Wolfresigns from council, cites cancer diagnosis

Published on Thu, Aug 16, 2007 by ack Kintner

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Wolf resigns from council, cites cancer diagnosis

By Jack Kintner

The Blaine City Council’s second ward representative Bruce Wolf resigned at the beginning of Monday night’s regular council meeting, citing a desire to spend more time with his family after being diagnosed with prostate cancer two months ago.

“I haven’t lost my energy or my interest,” said Wolf, 66, who was first elected to the council in the fall of 2001 after meeting a newly appointed Blaine City Manager Gary Tomsic, whom Wolf says helped him decide to get involved.

He said that while his cancer has spread somewhat and will require lifelong treatment, he expects to enjoy at least several more years, “but with this I can’t take the time I want for my family and still do justice in representing on the council.”

Wolf said that this was his first try at elective politics. He began to see some real possibilities for Blaine after attending an Association of Washington Cities conference. “We had some things already in place here,” he said, “that compared to other cities and towns gave us some advantages.” We are fortunate to have excellent people in charge of all our departments and they all work together to move our city forward.

Wolf said that under Tomsic’s leadership “We have a good process here for making progress, a good team spirit. And while it’s not perfect yet, I think we’ve built some real momentum. There’s really no silver bullet. All we can do as a city to attract business and manufacturing is to put things in place and then get the word out.”
Blaine cannot, for example, offer tax cuts to businesses as does Bellingham because of a state law that prohibits cities of less than 5,000 from doing that. “But with some cooperation we’ve achieved some remarkable things in just a few years,” Wolf said.

In locating manufacturing plants in town, Wolf said, “We’re doing better than we have in the previous 10 to 20 years. Nature’s Path is expanding.

Totally Chocolate built a new facility and sold their old plant to a Canadian customs processor who was able to consolidate his operations here. Viva Pharmaceuticals is building a facility in the Pipeline Road/Odell Road area of over 100,000 square feet, and another group is moving into the Blaine Business Park. And there’s more.”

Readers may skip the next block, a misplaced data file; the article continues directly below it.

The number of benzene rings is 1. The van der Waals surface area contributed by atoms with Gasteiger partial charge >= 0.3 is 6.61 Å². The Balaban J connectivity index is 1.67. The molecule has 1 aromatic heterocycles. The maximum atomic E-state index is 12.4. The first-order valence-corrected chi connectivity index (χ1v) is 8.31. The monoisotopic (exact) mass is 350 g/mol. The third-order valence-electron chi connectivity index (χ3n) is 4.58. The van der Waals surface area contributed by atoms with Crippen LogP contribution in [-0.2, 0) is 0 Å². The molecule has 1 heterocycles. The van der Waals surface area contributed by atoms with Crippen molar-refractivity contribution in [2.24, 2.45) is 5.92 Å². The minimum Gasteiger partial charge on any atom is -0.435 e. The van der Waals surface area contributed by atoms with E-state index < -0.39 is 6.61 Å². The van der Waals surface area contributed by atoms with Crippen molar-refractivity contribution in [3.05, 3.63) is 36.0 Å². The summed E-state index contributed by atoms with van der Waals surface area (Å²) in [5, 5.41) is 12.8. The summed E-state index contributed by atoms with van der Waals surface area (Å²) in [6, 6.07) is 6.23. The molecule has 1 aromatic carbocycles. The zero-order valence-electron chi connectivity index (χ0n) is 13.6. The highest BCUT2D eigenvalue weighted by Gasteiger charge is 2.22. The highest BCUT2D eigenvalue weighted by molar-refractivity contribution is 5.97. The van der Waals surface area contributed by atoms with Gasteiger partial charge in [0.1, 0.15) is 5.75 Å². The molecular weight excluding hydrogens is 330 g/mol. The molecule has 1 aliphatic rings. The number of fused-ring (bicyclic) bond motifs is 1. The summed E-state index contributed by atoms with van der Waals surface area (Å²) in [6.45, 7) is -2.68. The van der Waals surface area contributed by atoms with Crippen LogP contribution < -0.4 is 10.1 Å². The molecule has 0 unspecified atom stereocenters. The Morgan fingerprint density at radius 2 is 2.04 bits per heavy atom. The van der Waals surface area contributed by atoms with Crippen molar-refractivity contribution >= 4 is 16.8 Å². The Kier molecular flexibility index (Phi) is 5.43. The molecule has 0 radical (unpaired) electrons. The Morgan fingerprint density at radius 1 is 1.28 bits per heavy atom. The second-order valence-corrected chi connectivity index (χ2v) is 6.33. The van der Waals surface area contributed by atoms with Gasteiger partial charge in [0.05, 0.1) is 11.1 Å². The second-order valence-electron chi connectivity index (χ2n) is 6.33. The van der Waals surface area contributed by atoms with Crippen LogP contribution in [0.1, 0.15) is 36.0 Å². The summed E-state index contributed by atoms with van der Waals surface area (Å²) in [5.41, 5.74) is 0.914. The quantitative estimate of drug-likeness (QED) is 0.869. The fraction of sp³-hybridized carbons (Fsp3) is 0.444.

The successful funding and initial construction on the new waste water treatment plant is another highlight for Wolf. “That was far and away the biggest capital project we’ve ever attempted here,” he said, “but we really had to have it. Thanks to Gary [Tomsic] and [public works director] Steve [Banham] working together, we got it funded with a combination of low-interest loans and grants that will be good for keeping the rates down as we pay it off.”

He said the controversy over the airport became an exception to Blaine’s normally civil way of handling disagreements. But fellow council member Bonnie Onyon, who was on the opposite side of that issue, still expressed her appreciation, saying that “Bruce is a tremendous booster for the city of Blaine. This is shown in how carefully he thinks through every situation, decision and vote on council. Bruce is a gentleman in the true traditional sense and respects all individuals and opinions. I have a great deal of respect for Bruce and will miss him.”

Downtown development still not what he’d like

Downtown development continues to be less than what Wolf would like, he said. “Some things have helped and will help in the future, like the beautification projects, street end parks, the boardwalk plazas, Marine Drive and the pedestrian overpass that will connect the H Street plaza with the marina.”

A conditional use permit system and a method of deferring development fees in the central business district will also help speed the process for developers. Wolf said he hopes a major developer will come in and take the first step in helping revitalize the central business district with some major projects, “and these are all steps in that direction,” he said, adding that the recent decision by the Washington State Liquor Control Board to insist on locating a new Blaine contract liquor store at the International Mall “was something I just didn’t understand. It should be back downtown.”

Before moving out to the mall in the early 1990s the state’s liquor store was operated out of the Security Mail Services building at 250 H street. The state recently closed their store at the mall and have since refused to allow a Blaine contract store to locate downtown despite as much as $40,000 in increased rent, fees and improvements at the mall location as opposed to downtown where properties have been offered for free for as long as a year.